Akira Meguro & Colleagues, Yokohama City University / Published in Communications Biology
Investigators in Canada published a paper demonstrating the value of detecting copy number variants (CNV’s) to determine their effect on maturity onset diabetes of the young (MODY). Their work also showcased the role improved bioinformatics tools play in today’s precision medicine focus. The team examined a group of patients clinically suspected to have MODY but had tested negative for pathogenic mutations using a targeted panel. Using VarSeq’s industry-leading CNV calling tool, they re-examined the NGS data, specifically looking for CNV’s. In this study, individuals were identified as having heterozygous CNVs, thus allowing them to be re-classified from “mutational negative” to “CNV positive”. For those reclassified, quality of life and management decisions were impacted which allowed for a more personalized and effective treatment. The team hopes this combined bioinformatics and NGS approach will result in an easier, more cost-effective method alternative to the standard practice of using multiple detection methods to identify pathogenic CNVs. They also are hopeful their method will improve the diagnostic capability of genetic testing for MODY moving forward.
Robert Hegele, John Robinson & Colleagues, Robarts Research Institute / Published in the Canadian Journal of Diabetes
Researchers at the Medical College of Wisconsin were presented the opportunity to take a deeper look at the genetic causes of a developmental defect in an affected, non-consanguineous family. Ocular coloboma refers to a condition where there is a gap in one or more tissues in the eye, causing the tissue to not fully develop in utero. Using SVS to perform their trio analyses on two affected siblings and their parents, the team was able to identify compound heterozygous donor splice site variants in the CDON gene. They hope their discovery will lead to further investigations of the inherited genetic causes of ocular coloboma.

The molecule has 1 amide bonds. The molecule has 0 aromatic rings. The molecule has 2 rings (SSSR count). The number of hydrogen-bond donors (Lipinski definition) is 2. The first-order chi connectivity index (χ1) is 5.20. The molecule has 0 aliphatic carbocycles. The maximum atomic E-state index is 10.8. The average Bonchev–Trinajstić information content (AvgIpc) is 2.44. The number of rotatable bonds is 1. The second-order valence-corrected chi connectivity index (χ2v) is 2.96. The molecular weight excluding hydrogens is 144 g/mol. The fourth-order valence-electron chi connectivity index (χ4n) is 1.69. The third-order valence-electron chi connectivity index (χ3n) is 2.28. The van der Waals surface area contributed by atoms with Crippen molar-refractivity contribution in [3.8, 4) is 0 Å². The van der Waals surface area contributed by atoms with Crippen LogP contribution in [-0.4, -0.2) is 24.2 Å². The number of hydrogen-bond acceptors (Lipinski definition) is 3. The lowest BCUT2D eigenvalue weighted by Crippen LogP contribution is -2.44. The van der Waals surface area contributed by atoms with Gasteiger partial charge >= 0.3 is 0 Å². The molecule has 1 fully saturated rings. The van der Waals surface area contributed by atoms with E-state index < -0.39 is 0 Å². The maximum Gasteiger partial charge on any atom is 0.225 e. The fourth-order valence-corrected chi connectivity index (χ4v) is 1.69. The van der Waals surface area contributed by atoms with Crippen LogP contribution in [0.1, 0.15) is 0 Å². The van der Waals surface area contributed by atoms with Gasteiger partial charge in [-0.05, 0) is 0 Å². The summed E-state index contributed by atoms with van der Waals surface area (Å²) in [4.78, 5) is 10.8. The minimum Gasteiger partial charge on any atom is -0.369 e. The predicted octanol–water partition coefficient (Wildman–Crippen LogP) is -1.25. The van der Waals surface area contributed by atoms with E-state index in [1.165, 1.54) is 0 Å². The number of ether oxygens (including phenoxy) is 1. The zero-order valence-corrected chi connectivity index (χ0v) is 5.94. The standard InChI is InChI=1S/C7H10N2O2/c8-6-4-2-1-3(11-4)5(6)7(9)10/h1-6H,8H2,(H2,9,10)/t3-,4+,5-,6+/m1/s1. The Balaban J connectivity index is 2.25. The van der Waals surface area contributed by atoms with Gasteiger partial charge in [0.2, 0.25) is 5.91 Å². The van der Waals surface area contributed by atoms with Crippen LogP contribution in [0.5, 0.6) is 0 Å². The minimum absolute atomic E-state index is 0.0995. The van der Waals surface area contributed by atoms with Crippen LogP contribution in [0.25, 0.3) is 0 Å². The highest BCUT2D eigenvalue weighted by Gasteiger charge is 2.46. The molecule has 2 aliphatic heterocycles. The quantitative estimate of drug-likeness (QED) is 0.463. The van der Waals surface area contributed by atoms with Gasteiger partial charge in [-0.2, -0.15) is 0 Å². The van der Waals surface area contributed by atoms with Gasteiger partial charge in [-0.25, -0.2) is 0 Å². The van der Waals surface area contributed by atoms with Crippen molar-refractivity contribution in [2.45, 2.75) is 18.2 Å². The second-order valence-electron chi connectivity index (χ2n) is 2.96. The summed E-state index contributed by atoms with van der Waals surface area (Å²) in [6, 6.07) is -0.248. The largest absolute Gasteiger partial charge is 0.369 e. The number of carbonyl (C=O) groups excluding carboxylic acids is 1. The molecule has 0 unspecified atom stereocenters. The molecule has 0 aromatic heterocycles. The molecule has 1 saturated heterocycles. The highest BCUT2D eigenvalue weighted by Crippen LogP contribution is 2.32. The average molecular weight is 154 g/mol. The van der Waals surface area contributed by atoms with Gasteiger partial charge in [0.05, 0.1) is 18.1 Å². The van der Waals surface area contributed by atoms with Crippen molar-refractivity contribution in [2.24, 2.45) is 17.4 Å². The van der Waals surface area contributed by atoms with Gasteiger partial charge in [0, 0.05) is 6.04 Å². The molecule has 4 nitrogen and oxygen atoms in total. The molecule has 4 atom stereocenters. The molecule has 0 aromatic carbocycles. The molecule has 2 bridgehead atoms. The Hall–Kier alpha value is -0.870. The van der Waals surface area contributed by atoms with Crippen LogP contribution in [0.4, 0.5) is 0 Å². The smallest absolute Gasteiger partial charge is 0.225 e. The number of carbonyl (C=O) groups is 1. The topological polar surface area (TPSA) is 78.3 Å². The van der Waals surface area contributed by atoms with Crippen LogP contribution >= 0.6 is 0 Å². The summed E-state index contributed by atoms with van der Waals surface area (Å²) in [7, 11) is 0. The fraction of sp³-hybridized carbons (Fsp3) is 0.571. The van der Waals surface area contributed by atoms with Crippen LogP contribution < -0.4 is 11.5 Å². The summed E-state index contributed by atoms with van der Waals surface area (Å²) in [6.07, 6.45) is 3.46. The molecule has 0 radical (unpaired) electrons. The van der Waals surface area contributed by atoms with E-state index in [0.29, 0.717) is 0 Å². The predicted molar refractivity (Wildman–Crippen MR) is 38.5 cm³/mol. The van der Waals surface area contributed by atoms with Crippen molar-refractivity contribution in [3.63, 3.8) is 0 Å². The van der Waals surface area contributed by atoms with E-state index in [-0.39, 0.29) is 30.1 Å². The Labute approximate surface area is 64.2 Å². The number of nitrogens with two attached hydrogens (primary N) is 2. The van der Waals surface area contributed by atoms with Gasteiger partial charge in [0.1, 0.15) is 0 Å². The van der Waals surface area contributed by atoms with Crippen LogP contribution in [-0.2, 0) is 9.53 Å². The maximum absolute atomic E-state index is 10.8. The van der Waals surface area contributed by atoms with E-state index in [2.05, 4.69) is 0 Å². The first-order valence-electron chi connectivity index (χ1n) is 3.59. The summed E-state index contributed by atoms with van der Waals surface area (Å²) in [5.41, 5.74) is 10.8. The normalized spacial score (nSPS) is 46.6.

Linda Reis & Colleagues, Medical College of Wisconsin / Published in Clinical Genetics
Korean investigators employed SVS software in their GWAS study aimed at discovering the genetic association of facial pigmented spots in a large cohort of Korean women. Skin pigmentation has been studied in populations of European and African descent, but little is known how this data translates to Asian populations. In this study, the team used two types of imaging methods to measure and assess facial pigmentation: UV light imagine and polarized light. After the visual characterization of the pigmented spots was complete, the team then utilized the power of DNA analysis to identify the genetic effect on the presence of these spots in the Korean study population. While confirming the indicated association between previously identified variants in African, Japanese and Latino populations, the team identified two additional variants of significance that were not previously reported. Although further investigation is needed, the team hopes this discovery will lead to more studies of this type to better understand the formation of pigmented facial spots in women of Korean descent.
Joong-Gon Shin & Colleagues, LG Household & Healthcare/ Published in the Journal of Investigative Dermatology